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Gibson seeks bankruptcy protection using pre-negotiated plan

After months of negotiations with creditors, Gibson Brands, Inc., the Nashville-based maker of legendary Gibson guitars, has filed a petition under Chapter 11 of the Bankruptcy Code. The filing was accompanied by a plan of reorganization that had already been negotiated with the company's creditors. The plan offers lessons for both large and small companies considering a business bankruptcy.

The plan essentially gives control of the company to a committee of bondholders led by private-equity firm Kohlberg Kravis & Roberts. The company has agreed to sell off its non-core subsidiaries, such as Gibson Innovations, Ltd., located in Hong Kong. According to company executives, the Chapter 11 filing was forced upon the company by a series of debt payments that start coming due this summer. The company's total debt obligation is close to $500 million.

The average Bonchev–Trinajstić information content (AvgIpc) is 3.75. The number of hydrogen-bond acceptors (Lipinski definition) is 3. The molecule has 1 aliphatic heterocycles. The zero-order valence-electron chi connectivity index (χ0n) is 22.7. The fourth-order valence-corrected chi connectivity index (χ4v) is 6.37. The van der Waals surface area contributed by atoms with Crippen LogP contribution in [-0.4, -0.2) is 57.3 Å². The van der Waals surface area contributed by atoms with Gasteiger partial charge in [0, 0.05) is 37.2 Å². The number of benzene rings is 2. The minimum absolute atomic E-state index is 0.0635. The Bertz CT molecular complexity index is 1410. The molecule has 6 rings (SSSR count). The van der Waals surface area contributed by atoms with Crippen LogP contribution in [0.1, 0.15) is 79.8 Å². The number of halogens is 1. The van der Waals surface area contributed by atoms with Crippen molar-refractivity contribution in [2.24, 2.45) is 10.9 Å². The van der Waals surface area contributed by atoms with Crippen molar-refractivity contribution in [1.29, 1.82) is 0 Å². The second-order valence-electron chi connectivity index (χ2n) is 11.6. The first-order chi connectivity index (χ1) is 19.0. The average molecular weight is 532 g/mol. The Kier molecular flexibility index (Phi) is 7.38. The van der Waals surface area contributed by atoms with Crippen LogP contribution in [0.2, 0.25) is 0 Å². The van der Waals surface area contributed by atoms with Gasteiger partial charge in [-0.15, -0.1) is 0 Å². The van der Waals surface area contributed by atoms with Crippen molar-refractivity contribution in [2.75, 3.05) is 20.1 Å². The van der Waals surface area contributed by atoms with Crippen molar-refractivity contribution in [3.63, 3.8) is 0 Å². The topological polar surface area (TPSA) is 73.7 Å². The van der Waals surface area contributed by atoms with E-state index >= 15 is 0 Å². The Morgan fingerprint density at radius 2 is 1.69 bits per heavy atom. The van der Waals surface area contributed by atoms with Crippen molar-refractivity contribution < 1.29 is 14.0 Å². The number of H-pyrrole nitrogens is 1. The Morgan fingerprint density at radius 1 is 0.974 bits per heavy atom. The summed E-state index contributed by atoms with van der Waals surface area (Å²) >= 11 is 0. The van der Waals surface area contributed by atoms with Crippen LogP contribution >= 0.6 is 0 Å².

The debt was accumulated in the course of several acquisitions that turned out to be unprofitable. The most notable such acquisition was the 2014 purchase of Gibson Innovations, a division that sold Phillips-branded consumer electronic equipment such as speakers and headphones. The company also lost much of its overseas credit insurance after its creditworthiness was downgraded by credit rating agencies. Gibson also plans to liquidate some of the least successful subsidiaries and sell the rest. The company's main strategy for the future will be a return to its core business of making musical instruments, especially high-end guitars.

Not every business bankruptcy requires the services of KK&R or the restructuring of $500 million in debt. Nevertheless, Gibson's story shows how an unwise acquisition strategy coupled with borrowing that the company could not afford can put pressure on a previously successful enterprise. Any company that finds itself in this situation may wish to consult an experienced bankruptcy attorney for advice on how a Chapter 11 filing can preserve the majority of the company's assets and allow it to return to solvency.

Source: Wall Street Journal, "Guitar-Maker Gibson Brands Files for Bankruptcy," Becky Yerak, May 1, 2018

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